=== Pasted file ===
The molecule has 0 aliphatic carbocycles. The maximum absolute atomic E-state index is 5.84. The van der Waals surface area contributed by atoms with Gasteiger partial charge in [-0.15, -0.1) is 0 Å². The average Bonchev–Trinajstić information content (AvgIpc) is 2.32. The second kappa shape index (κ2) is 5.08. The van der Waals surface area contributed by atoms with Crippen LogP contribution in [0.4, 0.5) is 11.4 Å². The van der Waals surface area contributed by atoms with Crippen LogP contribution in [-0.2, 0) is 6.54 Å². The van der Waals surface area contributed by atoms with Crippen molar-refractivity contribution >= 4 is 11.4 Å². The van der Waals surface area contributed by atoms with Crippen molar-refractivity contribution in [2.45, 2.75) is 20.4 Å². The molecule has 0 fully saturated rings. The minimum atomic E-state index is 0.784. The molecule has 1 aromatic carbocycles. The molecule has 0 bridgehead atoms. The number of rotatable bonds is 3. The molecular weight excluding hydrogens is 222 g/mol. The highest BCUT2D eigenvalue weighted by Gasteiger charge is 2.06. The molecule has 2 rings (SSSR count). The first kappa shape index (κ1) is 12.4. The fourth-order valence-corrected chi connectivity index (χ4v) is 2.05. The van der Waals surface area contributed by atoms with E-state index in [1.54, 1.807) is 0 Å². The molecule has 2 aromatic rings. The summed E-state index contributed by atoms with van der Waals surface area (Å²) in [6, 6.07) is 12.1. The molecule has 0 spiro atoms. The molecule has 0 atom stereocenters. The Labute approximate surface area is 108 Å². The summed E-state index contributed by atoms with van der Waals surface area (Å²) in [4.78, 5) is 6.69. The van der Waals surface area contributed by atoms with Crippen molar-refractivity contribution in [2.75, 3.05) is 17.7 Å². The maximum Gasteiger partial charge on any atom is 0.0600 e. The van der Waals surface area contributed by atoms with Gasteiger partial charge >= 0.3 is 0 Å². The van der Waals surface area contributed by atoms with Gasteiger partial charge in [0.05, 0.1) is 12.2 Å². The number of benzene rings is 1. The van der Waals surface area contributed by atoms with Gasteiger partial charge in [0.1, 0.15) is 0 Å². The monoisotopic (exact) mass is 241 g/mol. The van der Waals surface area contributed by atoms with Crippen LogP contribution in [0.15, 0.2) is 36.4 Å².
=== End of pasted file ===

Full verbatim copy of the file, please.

The molecule has 0 aliphatic carbocycles. The maximum absolute atomic E-state index is 5.84. The van der Waals surface area contributed by atoms with Gasteiger partial charge in [-0.15, -0.1) is 0 Å². The average Bonchev–Trinajstić information content (AvgIpc) is 2.32. The second kappa shape index (κ2) is 5.08. The van der Waals surface area contributed by atoms with Crippen LogP contribution in [0.4, 0.5) is 11.4 Å². The van der Waals surface area contributed by atoms with Crippen LogP contribution in [-0.2, 0) is 6.54 Å². The van der Waals surface area contributed by atoms with Crippen molar-refractivity contribution >= 4 is 11.4 Å². The van der Waals surface area contributed by atoms with Crippen molar-refractivity contribution in [2.45, 2.75) is 20.4 Å². The molecule has 0 fully saturated rings. The minimum atomic E-state index is 0.784. The molecule has 1 aromatic carbocycles. The molecule has 0 bridgehead atoms. The number of rotatable bonds is 3. The molecular weight excluding hydrogens is 222 g/mol. The highest BCUT2D eigenvalue weighted by Gasteiger charge is 2.06. The molecule has 2 rings (SSSR count). The first kappa shape index (κ1) is 12.4. The fourth-order valence-corrected chi connectivity index (χ4v) is 2.05. The van der Waals surface area contributed by atoms with E-state index in [1.54, 1.807) is 0 Å². The molecule has 2 aromatic rings. The summed E-state index contributed by atoms with van der Waals surface area (Å²) in [6, 6.07) is 12.1. The molecule has 0 spiro atoms. The molecule has 0 atom stereocenters. The Labute approximate surface area is 108 Å². The summed E-state index contributed by atoms with van der Waals surface area (Å²) in [4.78, 5) is 6.69. The van der Waals surface area contributed by atoms with Crippen molar-refractivity contribution in [2.75, 3.05) is 17.7 Å². The maximum Gasteiger partial charge on any atom is 0.0600 e. The van der Waals surface area contributed by atoms with Gasteiger partial charge >= 0.3 is 0 Å². The van der Waals surface area contributed by atoms with Gasteiger partial charge in [0.05, 0.1) is 12.2 Å². The number of benzene rings is 1. The van der Waals surface area contributed by atoms with Gasteiger partial charge in [0.1, 0.15) is 0 Å². The monoisotopic (exact) mass is 241 g/mol. The van der Waals surface area contributed by atoms with Crippen LogP contribution in [0.15, 0.2) is 36.4 Å².